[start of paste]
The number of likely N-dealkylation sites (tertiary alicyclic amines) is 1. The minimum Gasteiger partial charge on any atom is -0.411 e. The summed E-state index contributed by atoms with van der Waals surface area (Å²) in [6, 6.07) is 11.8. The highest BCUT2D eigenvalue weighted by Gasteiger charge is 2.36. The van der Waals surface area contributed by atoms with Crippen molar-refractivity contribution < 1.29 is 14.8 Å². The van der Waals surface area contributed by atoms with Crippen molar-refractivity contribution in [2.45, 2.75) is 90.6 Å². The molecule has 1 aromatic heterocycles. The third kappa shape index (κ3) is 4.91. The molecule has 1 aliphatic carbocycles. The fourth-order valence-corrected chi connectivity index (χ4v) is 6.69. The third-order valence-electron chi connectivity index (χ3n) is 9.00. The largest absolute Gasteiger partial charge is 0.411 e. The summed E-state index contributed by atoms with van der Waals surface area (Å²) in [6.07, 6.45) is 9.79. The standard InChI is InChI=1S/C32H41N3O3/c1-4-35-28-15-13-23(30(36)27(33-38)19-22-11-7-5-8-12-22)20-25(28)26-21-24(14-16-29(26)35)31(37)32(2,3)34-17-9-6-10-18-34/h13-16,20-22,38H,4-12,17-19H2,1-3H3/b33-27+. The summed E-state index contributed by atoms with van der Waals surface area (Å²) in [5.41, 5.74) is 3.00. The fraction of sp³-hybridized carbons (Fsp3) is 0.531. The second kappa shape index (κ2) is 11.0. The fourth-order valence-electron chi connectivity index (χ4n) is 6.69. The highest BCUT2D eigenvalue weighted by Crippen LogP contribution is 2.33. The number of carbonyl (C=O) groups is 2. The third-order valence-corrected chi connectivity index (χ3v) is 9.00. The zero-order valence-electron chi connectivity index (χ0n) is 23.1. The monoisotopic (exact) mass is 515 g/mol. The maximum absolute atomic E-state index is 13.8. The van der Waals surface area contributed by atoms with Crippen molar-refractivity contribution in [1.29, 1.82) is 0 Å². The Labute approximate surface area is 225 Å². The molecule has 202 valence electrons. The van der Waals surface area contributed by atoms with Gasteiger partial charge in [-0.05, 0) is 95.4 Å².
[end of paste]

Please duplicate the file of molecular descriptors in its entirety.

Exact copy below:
The number of likely N-dealkylation sites (tertiary alicyclic amines) is 1. The minimum Gasteiger partial charge on any atom is -0.411 e. The summed E-state index contributed by atoms with van der Waals surface area (Å²) in [6, 6.07) is 11.8. The highest BCUT2D eigenvalue weighted by Gasteiger charge is 2.36. The van der Waals surface area contributed by atoms with Crippen molar-refractivity contribution < 1.29 is 14.8 Å². The van der Waals surface area contributed by atoms with Crippen molar-refractivity contribution in [2.45, 2.75) is 90.6 Å². The molecule has 1 aromatic heterocycles. The third kappa shape index (κ3) is 4.91. The molecule has 1 aliphatic carbocycles. The fourth-order valence-corrected chi connectivity index (χ4v) is 6.69. The third-order valence-electron chi connectivity index (χ3n) is 9.00. The largest absolute Gasteiger partial charge is 0.411 e. The summed E-state index contributed by atoms with van der Waals surface area (Å²) in [6.07, 6.45) is 9.79. The standard InChI is InChI=1S/C32H41N3O3/c1-4-35-28-15-13-23(30(36)27(33-38)19-22-11-7-5-8-12-22)20-25(28)26-21-24(14-16-29(26)35)31(37)32(2,3)34-17-9-6-10-18-34/h13-16,20-22,38H,4-12,17-19H2,1-3H3/b33-27+. The summed E-state index contributed by atoms with van der Waals surface area (Å²) in [5.41, 5.74) is 3.00. The fraction of sp³-hybridized carbons (Fsp3) is 0.531. The second kappa shape index (κ2) is 11.0. The fourth-order valence-electron chi connectivity index (χ4n) is 6.69. The highest BCUT2D eigenvalue weighted by Crippen LogP contribution is 2.33. The number of carbonyl (C=O) groups is 2. The third-order valence-corrected chi connectivity index (χ3v) is 9.00. The zero-order valence-electron chi connectivity index (χ0n) is 23.1. The monoisotopic (exact) mass is 515 g/mol. The maximum absolute atomic E-state index is 13.8. The van der Waals surface area contributed by atoms with Crippen molar-refractivity contribution in [1.29, 1.82) is 0 Å². The Labute approximate surface area is 225 Å². The molecule has 202 valence electrons. The van der Waals surface area contributed by atoms with Gasteiger partial charge in [-0.05, 0) is 95.4 Å².